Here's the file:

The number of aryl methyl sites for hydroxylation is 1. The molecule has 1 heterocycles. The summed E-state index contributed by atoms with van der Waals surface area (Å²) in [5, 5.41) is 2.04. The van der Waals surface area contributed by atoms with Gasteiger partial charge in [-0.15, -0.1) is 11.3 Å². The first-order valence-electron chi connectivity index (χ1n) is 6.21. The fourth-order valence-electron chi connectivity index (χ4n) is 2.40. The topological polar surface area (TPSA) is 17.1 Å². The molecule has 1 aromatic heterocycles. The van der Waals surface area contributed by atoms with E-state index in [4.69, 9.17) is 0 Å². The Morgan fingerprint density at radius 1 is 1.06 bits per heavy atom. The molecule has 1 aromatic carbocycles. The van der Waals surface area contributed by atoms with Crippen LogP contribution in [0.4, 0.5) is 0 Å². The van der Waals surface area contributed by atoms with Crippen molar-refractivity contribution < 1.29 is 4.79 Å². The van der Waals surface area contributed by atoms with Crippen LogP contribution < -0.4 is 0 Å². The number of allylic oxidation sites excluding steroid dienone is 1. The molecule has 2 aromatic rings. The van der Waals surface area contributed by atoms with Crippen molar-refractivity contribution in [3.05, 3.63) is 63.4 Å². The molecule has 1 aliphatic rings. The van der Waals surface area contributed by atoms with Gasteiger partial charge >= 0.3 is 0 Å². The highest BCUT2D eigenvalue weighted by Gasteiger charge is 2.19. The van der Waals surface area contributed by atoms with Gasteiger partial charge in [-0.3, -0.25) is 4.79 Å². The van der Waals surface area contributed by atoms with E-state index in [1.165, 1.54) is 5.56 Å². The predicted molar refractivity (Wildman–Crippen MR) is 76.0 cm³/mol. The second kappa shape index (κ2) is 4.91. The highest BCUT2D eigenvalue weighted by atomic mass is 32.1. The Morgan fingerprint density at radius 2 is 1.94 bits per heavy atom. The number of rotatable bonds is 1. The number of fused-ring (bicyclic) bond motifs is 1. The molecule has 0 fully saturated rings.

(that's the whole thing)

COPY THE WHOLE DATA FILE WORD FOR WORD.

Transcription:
The number of aryl methyl sites for hydroxylation is 1. The molecule has 1 heterocycles. The summed E-state index contributed by atoms with van der Waals surface area (Å²) in [5, 5.41) is 2.04. The van der Waals surface area contributed by atoms with Gasteiger partial charge in [-0.15, -0.1) is 11.3 Å². The first-order valence-electron chi connectivity index (χ1n) is 6.21. The fourth-order valence-electron chi connectivity index (χ4n) is 2.40. The topological polar surface area (TPSA) is 17.1 Å². The molecule has 1 aromatic heterocycles. The van der Waals surface area contributed by atoms with E-state index in [4.69, 9.17) is 0 Å². The Morgan fingerprint density at radius 1 is 1.06 bits per heavy atom. The molecule has 1 aromatic carbocycles. The van der Waals surface area contributed by atoms with Crippen LogP contribution in [0.4, 0.5) is 0 Å². The van der Waals surface area contributed by atoms with Crippen molar-refractivity contribution < 1.29 is 4.79 Å². The van der Waals surface area contributed by atoms with Crippen LogP contribution < -0.4 is 0 Å². The number of allylic oxidation sites excluding steroid dienone is 1. The molecule has 2 aromatic rings. The van der Waals surface area contributed by atoms with Crippen molar-refractivity contribution in [3.05, 3.63) is 63.4 Å². The molecule has 1 aliphatic rings. The van der Waals surface area contributed by atoms with Gasteiger partial charge >= 0.3 is 0 Å². The highest BCUT2D eigenvalue weighted by Gasteiger charge is 2.19. The van der Waals surface area contributed by atoms with Gasteiger partial charge in [-0.3, -0.25) is 4.79 Å². The van der Waals surface area contributed by atoms with E-state index in [1.165, 1.54) is 5.56 Å². The predicted molar refractivity (Wildman–Crippen MR) is 76.0 cm³/mol. The second kappa shape index (κ2) is 4.91. The highest BCUT2D eigenvalue weighted by atomic mass is 32.1. The Morgan fingerprint density at radius 2 is 1.94 bits per heavy atom. The number of rotatable bonds is 1. The number of fused-ring (bicyclic) bond motifs is 1. The molecule has 0 fully saturated rings.